To help encourage customers to use the new hourly lot, officials said parking would be free all day Thursday there. That includes customers who have already left or are leaving their cars in the hourly deck Wednesday. The day will be credited as a free day when they check out and pay.

Interim aviation director Brent Cagle said the airport is expecting up to 800,000 people to pass through Charlotte Douglas over the week of Thanksgiving.

“That’s Charlotte. That’s our population, in one place,” said Cagle, to give perspective on how busy the airport is this week.

After Wednesday’s surge, Charlotte Douglas should be quiet Thursday and Friday. Then, traffic will pick back up, with about 27,000 local travelers expected to pass through the airport on their way home Sunday. Monday should be busy too, with more people returning home and the typical surge of weekday business travelers.

Aviation officials prepared for the possibility of widespread canceled flights Wednesday – especially at airports from Washington and Baltimore north to Boston. Road crews in areas where heavy snow is forecast to fall – the North Carolina mountains and the corridor from central Virginia to Maine – also are preparing.

“We have a lot of additional resources out,” Judon said. “You’ll see an army of traffic control officers, and a lot of people inside the terminal ready to help.”

Dina McHugh of Florence, S.C., drove to the airport Tuesday morning with family members to catch a flight to Chicago.

“It was smooth,” she said. “No problems. There was plenty of parking, everything was well-marked, and people were there to help us.”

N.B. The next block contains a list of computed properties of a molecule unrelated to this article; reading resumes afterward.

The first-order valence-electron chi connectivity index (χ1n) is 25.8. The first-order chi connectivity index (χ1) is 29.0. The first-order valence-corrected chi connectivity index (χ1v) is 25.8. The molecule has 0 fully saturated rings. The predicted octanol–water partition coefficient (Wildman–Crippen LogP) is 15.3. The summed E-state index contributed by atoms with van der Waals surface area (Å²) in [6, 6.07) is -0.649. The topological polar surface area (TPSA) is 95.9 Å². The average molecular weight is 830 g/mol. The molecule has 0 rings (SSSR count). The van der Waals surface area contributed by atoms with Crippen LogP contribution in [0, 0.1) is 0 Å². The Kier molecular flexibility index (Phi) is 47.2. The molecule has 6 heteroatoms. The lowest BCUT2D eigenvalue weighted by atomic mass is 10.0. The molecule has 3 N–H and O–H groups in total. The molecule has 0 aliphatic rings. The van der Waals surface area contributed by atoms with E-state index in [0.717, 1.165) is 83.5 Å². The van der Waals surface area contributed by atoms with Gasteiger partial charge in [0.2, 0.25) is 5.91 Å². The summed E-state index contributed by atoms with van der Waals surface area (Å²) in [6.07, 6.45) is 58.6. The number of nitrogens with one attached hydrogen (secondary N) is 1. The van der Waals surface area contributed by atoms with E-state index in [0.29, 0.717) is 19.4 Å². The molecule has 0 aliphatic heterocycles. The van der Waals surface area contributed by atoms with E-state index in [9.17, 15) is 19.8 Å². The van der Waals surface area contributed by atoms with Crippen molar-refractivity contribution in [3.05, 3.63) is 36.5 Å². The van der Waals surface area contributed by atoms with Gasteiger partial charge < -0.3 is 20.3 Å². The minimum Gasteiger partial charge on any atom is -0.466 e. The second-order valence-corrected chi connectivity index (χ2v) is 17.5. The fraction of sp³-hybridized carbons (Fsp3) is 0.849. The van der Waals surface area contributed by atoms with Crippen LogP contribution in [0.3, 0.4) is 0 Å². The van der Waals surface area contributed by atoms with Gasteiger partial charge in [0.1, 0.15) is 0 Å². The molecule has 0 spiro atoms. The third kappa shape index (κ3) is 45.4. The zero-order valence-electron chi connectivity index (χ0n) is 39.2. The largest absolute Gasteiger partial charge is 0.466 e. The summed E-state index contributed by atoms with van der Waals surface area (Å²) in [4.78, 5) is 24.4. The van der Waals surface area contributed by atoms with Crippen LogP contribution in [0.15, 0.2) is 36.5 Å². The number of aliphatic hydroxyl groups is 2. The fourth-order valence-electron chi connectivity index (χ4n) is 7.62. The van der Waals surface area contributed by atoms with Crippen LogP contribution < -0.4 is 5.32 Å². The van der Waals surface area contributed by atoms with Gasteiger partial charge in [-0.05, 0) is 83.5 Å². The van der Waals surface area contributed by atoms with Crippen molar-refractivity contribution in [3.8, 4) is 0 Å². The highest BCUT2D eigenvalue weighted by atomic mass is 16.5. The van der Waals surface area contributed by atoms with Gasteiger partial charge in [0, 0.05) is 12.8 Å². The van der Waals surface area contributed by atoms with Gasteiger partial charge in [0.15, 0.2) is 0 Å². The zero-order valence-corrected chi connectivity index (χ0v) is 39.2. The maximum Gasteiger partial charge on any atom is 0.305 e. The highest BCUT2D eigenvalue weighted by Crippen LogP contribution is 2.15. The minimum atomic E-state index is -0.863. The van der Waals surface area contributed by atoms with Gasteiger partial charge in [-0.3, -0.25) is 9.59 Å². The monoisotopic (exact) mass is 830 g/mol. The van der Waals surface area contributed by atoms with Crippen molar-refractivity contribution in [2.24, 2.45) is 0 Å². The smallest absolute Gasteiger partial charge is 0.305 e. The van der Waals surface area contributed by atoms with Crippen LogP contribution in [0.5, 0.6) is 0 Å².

Katie Cody, of American/US Airways, said: “We’ve done everything we can to prepare,” adding that de-icing trucks and de-icing chemicals are in good supply.

Traveling by car

AAA Carolinas estimates that 1.8 million Carolinas residents will travel 50 or more miles for Thanksgiving, and about 90 percent of those will drive. Some travel officials had encouraged people who were planning to leave Wednesday to do so Tuesday, before the storm’s arrival in the Mid-Atlantic and Northeast.

“In most cases, the worst time to travel in the Mid-Atlantic and New England will be on Wednesday and Wednesday night,” said meteorologist Elliot Abrams of AccuWeather. He said those who didn’t leave Tuesday for destinations in those areas should consider postponing trips until Thanksgiving Day.

Road conditions shortly before 7 p.m. Wednesday were reported to be good from North Carolina southward and westward. But there were problems to the north.

Traffic cameras from the Virginia Department of Transportation showed slow travel on Interstate 81, from mile marker 255 (Harrisonburg) up to the Maryland line. Traffic was averaging only 30 mph in heavy snow near mile marker 321.

Maryland transportation officials reported wrecks and slowdowns along Interstate 95, and Virginia officials said there were 15-mile traffic backups on I-95 near Fredericksburg. Virginia also reported a wreck on northbound I-77 near Wytheville (mile marker 27).

West Virginia officials reported U.S. 50 and U.S. 220 near the Maryland and Virginia lines were snow-covered and slippery.

Airport officials urged travelers to arrive early Wednesday because lines at ticket booths and security gates will be lengthy. Motorists are encouraged to pay attention to weather forecasts and road conditions.

Rain turned to snow in Boone before 8 a.m. Wednesday, and Ashe County schools closed because the weather worsened abruptly.